It is wet and cold on a late autumn afternoon and I am introduced to the typical weather in London. But am lost in the quaint dark and gloomy charm of Ye Olde Cheshire Cheese, one of the oldest pubs located in Fleet Street in London. This is the first of the many unusual London experiences that I have in this city. I realize that am on hallowed ground. Frequented by none other than the likes of Charles Dickens, Mark Twain, Oliver Goldsmith, Lord Tennyson and PG Wodehose, the pub was also associated with Polly the parrot as well. Built after the Great Fire in 1666, it was earlier known as Horn Tavern in 1538 and in the medieval era it used to be a Carmelite Convent. The six tiered pub is more like a museum and a monument and the smallest room next to the entrance is almost devoid of natural light. Even today the vaults of the pub remind you of the medieval era while the wooden furniture smacks of the Victorian period. There is even a reference to the pub by Charles Dickens in his novel, The Tale of Two Cities. Pub hopping in Fleet Street is one of the unique things to do in London and combined with history and literature, it makes for a fascinating experience. And as I spend a day in London, I am lost in a different world.
Fleet Street, the very synonym for the British press is filled with taverns, pubs and inns which were frequented by writers, poets and journalists. We walk in and out of them, such as Ye Olde Cock Tavern and the Old Bell Tavern listening to anecdotes as we try to escape the rain.There is a London that is found in pubs, inns, stores, cafes and souvenir shops that no one tells you about and these offer some unusual London experiences.
I was introduced to London as a five year old – not from books or movies, but through the famous board game called Monopoly. So, when I visited London for the first time, I wanted to see every part of the city, painted in different colours as its depicted in the board game. So, from Trafalgar Square to West Minister, from Parklane to Mayfair I explored the city, looking for unique things to do in London. However I discovered a different facet of London, away from the tourist attractions like the London Eye or the Tower of London, the Big Ben or the Buckingham Palace as I spend a day in London.
Walking along Regent and Carnaby Streets and losing myself in the colourful graffiti, I forget about the rains and discover the real city and explore some of the unique things to do in London. Where else would you find an old urinal converted into a café ?
The quintessential London is filled with bookstores and souvenir shops, quaint flea markets and old colourful markets. In Covent Garden I spend hours inside a little souvenir shop that is meant for only Tintin fans, one of the unusual London experiences.
I head back into the streets as the shower turns into a drizzle. I am in a mood to feel pampered. I head to Regent Street where an aromatic experience awaits me at Penhaligon’s. There is barely anything in London that does not have a royal connection and it includes a sensory experience as well. History blends in with the fragrance here as I am treated to a wild and spicy flavour. Woody meets floral, lavender merges with citrus. Losing myself in a perfumed world, I listen to a charming story. It was more than a century ago when William Penhaligon moved to London and became the Royal Barber and started creating exclusive perfumes for Queen Victoria. The tradition still continues as Penhaligon’s is the personal perfumer for the royalty.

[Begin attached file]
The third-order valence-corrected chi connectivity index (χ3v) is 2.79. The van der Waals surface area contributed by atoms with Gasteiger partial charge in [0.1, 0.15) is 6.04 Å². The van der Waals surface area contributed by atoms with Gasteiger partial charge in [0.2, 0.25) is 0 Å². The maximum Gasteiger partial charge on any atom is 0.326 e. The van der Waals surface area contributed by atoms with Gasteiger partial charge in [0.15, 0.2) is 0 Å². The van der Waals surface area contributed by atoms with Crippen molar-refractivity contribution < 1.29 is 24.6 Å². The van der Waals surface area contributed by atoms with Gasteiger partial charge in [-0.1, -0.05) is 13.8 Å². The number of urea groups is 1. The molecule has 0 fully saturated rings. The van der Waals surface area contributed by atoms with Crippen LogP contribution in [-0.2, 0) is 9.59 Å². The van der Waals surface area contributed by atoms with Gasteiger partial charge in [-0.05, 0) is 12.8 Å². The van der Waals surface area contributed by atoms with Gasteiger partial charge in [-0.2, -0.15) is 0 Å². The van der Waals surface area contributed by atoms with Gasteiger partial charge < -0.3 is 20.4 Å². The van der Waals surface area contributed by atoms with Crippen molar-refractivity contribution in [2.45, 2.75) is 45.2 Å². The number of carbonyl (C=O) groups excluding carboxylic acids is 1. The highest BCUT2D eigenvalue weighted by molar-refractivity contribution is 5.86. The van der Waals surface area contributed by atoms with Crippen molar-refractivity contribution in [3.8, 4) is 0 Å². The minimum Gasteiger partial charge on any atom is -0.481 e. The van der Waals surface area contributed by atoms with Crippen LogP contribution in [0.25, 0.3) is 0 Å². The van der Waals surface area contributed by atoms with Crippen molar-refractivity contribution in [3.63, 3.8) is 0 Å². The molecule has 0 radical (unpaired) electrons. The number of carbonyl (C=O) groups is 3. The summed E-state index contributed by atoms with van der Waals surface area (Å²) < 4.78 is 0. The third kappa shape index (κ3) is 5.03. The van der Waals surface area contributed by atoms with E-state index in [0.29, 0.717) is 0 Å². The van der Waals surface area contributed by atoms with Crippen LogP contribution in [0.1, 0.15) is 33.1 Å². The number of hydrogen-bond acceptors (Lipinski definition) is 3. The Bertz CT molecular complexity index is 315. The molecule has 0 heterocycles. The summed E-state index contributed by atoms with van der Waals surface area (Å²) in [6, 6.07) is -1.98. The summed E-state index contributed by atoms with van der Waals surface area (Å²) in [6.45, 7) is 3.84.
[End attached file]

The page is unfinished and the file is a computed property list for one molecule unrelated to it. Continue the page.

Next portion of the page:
I take a whiff of their very first perfume, The Hammam Bouquet , a century old scent that was inspired by the flavours of the Turkish Bath that gave it its name. A heady mix of everything Oriental, it takes you into a world of musk and melon. My olfactory buds are tingling as I try out the favourite perfume of Winston Churchill, the Blenheim Bouquet, created over a hundred years ago. There are fragrances galore for men and women and I am enamoured by Vaara, an exotic mix of white musk and honey and resins. It has the flavour of India in it – ingredients that include a blend of coriander and saffron and flavours of roses and sandalwood. Created exclusively on the order of Maharaja of Jodhpur for his daughter, Vaara is a delicious onslaught on my senses.
One of the unusual London experiences is to head to a market. The colourful Borough market a foodie’s paradise is my next stop. Believed to have been around since the 11th century, the present day market is located at the Southern End of London Bridge and is a gourmet food market with over 100 stalls. Pick any you want – spices, coffee, cheese, cakes, breads, seasonal produce, meat besides fruits and vegetables. It is a photographer’s delight. The sun is slowly up as I spend most of the time walking around with the camera in hand, speaking to farmers, chefs and local traders who share a passion for food.
Finally it is time to see London from a height of 300 metres . Standing atop the tallest building in all of Europe, I am on the 86th floor of The Shard a tall skycrapper near London Bridge that offers me the entire view of the city. The dark clouds are refusing to retreat even as the sun peers from them. London looks dazed, still recovering from the rains. The Thames flows silently below. Ferries cruise down the river between the London Bridge and The Tower of London. From the other side, I can see London Eye towering over the landscape. Palaces and churches stand tall. The rest of the city lies huddled together, bound by the dark clouds and the thunderstorm that seem to wrap it.
It has been a fascinating day exploring the unusual London experiences. And now I finally head towards West Minster to see some of the top London attractions. If you had just a day in London, what are the unique things to do in London that you would recommend ?
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